The web has been full of rumors about the selling of MySpace for a long time. And it finally happened: MySpace has been sold, to an advertising network called Specific Media for a mere $35 million. CEO of MySpace Mike Jones will leave the company, and it seems that a good portion of the staff will do the same.
Says Jones in an email: “In conjunction with the deal, we are conducting a series of restructuring initiatives, including a significant reduction in our workforce. I will assist Specific with the transition over the next two months before departing my role as MySpace CEO.”
Specific Media LLC will pay $35 million in cash and stock for the site, according to people familiar with the matter. This is a major comedown for a property that was acquired for $580 million just six years ago.
Specific Media, which sells ads on other websites, said it united up with actor and pop star Justin Timberlake to “rebuild and reinvigorate” Myspace by making it a place to consume media and connect with entertainers, a strategy several rounds of Myspace managers have pursued unsuccessfully for years. It is known that Mr. Timberlake invested an undisclosed amount in the company.
According to MySpace, we will know more about Specific Media’s and Timberlake’s vision for the company later this summer. Timberlake said in his statement: “There’s a need for a place where fans can go to interact with their favorite entertainers, listen to music, watch videos, share and discover cool stuff and just connect.”
“MySpace has the potential to be that place. Art is inspired by people and vice versa, so there’s a natural social component to entertainment,” he added.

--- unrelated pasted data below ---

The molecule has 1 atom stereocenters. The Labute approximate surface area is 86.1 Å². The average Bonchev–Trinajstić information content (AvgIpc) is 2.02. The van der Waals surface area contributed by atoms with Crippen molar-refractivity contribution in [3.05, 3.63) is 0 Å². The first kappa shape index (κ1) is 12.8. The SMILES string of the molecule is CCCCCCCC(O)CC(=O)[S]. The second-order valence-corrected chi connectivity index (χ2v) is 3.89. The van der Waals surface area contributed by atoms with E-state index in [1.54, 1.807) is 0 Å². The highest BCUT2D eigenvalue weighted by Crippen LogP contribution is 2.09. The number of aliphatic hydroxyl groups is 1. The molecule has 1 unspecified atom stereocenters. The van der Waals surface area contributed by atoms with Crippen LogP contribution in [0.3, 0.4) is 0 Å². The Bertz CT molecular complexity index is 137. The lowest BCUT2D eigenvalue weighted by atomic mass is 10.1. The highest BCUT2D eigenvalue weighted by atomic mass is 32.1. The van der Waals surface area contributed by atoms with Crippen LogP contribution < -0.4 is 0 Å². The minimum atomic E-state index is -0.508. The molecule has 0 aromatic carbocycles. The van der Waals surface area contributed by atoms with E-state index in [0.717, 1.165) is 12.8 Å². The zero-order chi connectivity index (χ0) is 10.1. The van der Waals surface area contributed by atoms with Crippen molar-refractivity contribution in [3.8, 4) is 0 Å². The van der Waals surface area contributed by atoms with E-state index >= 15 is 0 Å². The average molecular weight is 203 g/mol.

Timberlake and Specific Media plan to focus the site on entertainment, they aim to make it the place to go for original shows, videos and music. They also plan to launch “socially-activated advertising campaigns,” according to the statement, which would allow users share their favorite ads with friends.
Specific Media CEO Tim Vanderhook said in an interview that the company aims to build a “digital media company on par with Yahoo, AOL, Facebook and all the other big names out there.” Myspace gives Specific Media its own real estate for selling ads and a trove of data to use to target those ads.
News Corp. started dropping hints it wanted to ditch Myspace last year. In November, Mr. Carey, News Corp.’s COO, called losses unsustainable. In February, Mr. Carey said “the plan to allow Myspace to reach its full potential may be best achieved under a new owner.”
By May, Myspace had 34.9 million unique monthly visitors in the U.S., compared with 67.2 million in May 2010, according to market researcher ComScore. In that same time, Facebook vaulted to 157.2 million from 130.3 million.
“Myspace was like a ghost town in the Wild West,” says Jennifer Jacobson, a social-media expert and author on the topic. “It proves that if you lose sight of what customers want, you risk losing relevance very fast. You have to keep the customer experience meaningful.”
The discrepancy is stark when comparing ad revenue worldwide. In 2009, Facebook passed Myspace for the first time, $738 million to $470 million. This year, eMarketer says, Facebook will haul in $4.1 billion to Myspace’s $184 million.
Facebook is gearing up for an initial public offering in 2012 that could push its value to $100 billion — roughly 30 times the sale price for Myspace. [via Mashable, The Wall Street Journal and USA Today]